[License-review] veto against Unlicence (was Re: [License-discuss] Certifying MIT-0)

Pamela Chestek pamela at chesteklegal.com
Sun May 10 20:41:23 UTC 2020

On 4/24/20 6:44 PM, Thorsten Glaser wrote:
> It’s not:
> |This is free and unencumbered software released into the public domain.
> This is a voluntary relinquishing of copyright protection done by the
> authors. (Whether this is valid in the country of origin is subject to
> their local laws; someone told me that even in the USA it’s not always
> that easy.) But even if it is, the work is still protected in all other
> countries, or AT THE VERY LEAST those that don’t allow PD dedication,
> due to the Berne convention, which requires a country B to protect a work
> from country A the same as it would protect a work from country B, and we
> know there have been cases of US government employees successfully defen‐
> ding their copyright in a work in IIRC Germany.
> |Anyone is free to copy, modify, publish, use, compile, sell, or
> |distribute this software, either in source code form or as a compiled
> |binary, for any purpose, commercial or non-commercial, and by any
> |means.
> This is not a licence statement (which would not be valid anyway, because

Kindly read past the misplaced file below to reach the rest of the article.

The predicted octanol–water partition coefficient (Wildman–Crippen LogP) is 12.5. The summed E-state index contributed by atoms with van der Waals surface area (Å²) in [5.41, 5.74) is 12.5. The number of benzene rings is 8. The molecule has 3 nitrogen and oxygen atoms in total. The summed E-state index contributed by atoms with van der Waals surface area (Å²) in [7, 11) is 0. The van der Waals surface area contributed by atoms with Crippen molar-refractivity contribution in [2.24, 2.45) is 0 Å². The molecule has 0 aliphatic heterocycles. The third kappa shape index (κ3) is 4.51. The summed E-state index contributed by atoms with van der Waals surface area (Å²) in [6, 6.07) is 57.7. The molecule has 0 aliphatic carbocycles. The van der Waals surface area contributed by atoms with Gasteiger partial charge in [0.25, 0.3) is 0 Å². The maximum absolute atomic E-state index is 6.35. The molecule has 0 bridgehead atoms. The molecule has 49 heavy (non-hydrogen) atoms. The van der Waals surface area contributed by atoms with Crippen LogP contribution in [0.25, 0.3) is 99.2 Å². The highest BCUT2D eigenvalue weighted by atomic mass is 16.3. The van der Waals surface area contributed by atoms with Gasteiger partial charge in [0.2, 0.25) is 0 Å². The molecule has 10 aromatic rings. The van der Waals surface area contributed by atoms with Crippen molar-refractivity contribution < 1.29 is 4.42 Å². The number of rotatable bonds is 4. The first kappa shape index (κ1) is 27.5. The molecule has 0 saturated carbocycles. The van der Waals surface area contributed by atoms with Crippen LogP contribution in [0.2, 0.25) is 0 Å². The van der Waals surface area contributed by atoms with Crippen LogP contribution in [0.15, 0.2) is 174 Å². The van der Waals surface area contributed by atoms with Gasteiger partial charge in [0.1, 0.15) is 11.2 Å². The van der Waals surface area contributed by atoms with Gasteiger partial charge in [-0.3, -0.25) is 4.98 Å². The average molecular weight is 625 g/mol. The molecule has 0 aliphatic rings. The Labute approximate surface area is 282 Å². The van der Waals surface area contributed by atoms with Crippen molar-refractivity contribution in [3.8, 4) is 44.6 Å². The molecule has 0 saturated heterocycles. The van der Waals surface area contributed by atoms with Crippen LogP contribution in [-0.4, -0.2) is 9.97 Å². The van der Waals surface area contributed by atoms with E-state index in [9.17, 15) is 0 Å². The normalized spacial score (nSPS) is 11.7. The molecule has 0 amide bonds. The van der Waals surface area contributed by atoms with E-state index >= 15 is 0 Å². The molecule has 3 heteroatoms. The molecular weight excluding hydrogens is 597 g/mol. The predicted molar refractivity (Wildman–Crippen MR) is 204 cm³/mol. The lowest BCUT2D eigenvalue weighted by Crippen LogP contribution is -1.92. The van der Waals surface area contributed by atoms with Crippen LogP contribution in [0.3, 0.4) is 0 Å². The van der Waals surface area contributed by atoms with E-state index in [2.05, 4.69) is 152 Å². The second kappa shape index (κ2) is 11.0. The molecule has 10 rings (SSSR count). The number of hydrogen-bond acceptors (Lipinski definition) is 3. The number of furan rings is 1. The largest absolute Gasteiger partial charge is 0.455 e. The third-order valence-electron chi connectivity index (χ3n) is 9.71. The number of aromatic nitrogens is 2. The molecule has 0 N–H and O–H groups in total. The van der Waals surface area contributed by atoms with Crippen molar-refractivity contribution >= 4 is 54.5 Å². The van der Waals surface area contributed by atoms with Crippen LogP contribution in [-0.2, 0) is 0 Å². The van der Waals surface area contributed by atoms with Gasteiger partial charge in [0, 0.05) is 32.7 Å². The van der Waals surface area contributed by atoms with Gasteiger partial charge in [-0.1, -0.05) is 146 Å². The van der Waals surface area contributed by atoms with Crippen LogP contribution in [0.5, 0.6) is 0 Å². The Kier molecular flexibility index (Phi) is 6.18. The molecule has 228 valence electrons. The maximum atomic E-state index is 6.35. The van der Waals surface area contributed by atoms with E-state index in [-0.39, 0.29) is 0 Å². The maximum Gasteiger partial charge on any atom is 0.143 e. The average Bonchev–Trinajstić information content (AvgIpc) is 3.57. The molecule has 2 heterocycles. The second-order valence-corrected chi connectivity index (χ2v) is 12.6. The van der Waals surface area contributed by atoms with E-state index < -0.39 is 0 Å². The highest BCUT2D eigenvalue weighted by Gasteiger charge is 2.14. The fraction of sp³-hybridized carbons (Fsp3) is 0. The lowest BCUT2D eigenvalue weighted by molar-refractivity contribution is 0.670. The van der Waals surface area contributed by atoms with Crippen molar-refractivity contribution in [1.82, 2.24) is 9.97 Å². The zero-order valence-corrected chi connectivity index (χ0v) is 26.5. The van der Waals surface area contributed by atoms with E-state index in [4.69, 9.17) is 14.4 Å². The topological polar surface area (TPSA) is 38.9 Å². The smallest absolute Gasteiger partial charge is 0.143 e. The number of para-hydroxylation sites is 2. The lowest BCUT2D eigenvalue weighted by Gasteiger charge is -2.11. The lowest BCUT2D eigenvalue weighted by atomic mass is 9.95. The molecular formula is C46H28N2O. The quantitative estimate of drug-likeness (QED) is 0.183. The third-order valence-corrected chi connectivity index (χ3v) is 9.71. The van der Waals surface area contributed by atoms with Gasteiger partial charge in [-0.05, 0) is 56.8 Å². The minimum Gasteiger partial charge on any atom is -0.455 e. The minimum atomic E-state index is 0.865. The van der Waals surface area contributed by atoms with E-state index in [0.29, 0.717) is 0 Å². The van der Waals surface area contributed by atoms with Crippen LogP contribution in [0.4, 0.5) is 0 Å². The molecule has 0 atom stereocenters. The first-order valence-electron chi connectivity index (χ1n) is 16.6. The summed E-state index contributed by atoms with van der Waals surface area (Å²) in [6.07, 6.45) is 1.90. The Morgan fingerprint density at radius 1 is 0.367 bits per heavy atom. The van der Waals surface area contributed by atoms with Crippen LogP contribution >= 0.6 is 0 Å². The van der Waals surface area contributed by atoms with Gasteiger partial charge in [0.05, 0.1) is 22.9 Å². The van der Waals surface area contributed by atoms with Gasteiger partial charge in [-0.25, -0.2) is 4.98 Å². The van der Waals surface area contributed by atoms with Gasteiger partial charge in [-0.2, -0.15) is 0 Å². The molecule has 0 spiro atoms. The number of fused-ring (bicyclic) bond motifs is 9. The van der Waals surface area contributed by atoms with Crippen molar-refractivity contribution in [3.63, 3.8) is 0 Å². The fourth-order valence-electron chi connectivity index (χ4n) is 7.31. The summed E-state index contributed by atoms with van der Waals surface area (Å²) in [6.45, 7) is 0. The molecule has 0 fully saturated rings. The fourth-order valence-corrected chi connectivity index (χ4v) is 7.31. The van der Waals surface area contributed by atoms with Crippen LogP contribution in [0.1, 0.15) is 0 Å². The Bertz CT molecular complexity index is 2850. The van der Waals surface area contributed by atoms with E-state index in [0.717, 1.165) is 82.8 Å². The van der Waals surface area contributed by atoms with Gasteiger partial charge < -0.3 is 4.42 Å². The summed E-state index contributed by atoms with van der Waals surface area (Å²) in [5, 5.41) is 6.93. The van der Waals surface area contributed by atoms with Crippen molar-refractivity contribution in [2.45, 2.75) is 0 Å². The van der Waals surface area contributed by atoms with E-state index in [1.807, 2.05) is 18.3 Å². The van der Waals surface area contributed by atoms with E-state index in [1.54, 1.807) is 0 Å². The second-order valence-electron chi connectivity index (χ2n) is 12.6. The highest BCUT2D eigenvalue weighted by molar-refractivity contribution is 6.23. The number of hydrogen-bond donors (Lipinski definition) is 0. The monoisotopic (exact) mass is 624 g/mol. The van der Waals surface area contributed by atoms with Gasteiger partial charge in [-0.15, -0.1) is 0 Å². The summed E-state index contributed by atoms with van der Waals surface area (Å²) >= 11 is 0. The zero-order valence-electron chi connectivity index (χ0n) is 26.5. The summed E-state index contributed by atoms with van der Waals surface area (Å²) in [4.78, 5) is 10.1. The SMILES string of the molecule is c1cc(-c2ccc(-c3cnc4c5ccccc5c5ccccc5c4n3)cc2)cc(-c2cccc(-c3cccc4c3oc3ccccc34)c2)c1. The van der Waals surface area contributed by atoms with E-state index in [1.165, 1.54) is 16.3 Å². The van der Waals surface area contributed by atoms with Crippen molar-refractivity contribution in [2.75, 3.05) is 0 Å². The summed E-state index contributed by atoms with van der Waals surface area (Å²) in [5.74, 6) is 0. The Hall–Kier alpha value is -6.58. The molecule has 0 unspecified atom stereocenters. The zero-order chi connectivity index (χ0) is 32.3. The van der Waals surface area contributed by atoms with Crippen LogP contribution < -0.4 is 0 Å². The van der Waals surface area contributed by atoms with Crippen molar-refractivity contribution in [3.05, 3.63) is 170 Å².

> a licence is issued as copyright instrument while PD means absence of
> copyright protection) but an explanation of the previous paragraph.
> |In jurisdictions that recognize copyright laws, the author or authors
> |of this software dedicate any and all copyright interest in the
> |software to the public domain. We make this dedication for the benefit
> Again, this is*only*  a PD statement, not a licence, and*especially*
> not a fallback licence.

Even though the person using this document in association with code may 
be mistaken about the concept of public domain, the intent of the 
grantor is very clear. The grantor wants any recipient of the code to be 
able to  copy, modify, publish, use, compile, sell, or |distribute the 
software, either in source code form or as a compiled binary, for any 
purpose, commercial or non-commercial, and by any means.

For this document to not meet the definition of "open source," a court 
would have to say that there is no such thing as "public domain" in the 
jurisdiction or it isn't available in the situation, the court will then 
have to ignore what the person /thinks/ it means as clearly described in 
the document, reaching a conclusion that the document is entirely 
meaningless and instead the code has no license whatsoever. That is not 
something that would happen in a US court.  I would be very interested 
in hearing whether there is any jurisdiction where the grantor's clear 
intention would be disregarded in this way.


Pamela S. Chestek
Chestek Legal
PO Box 2492
Raleigh, NC 27602
pamela at chesteklegal.com

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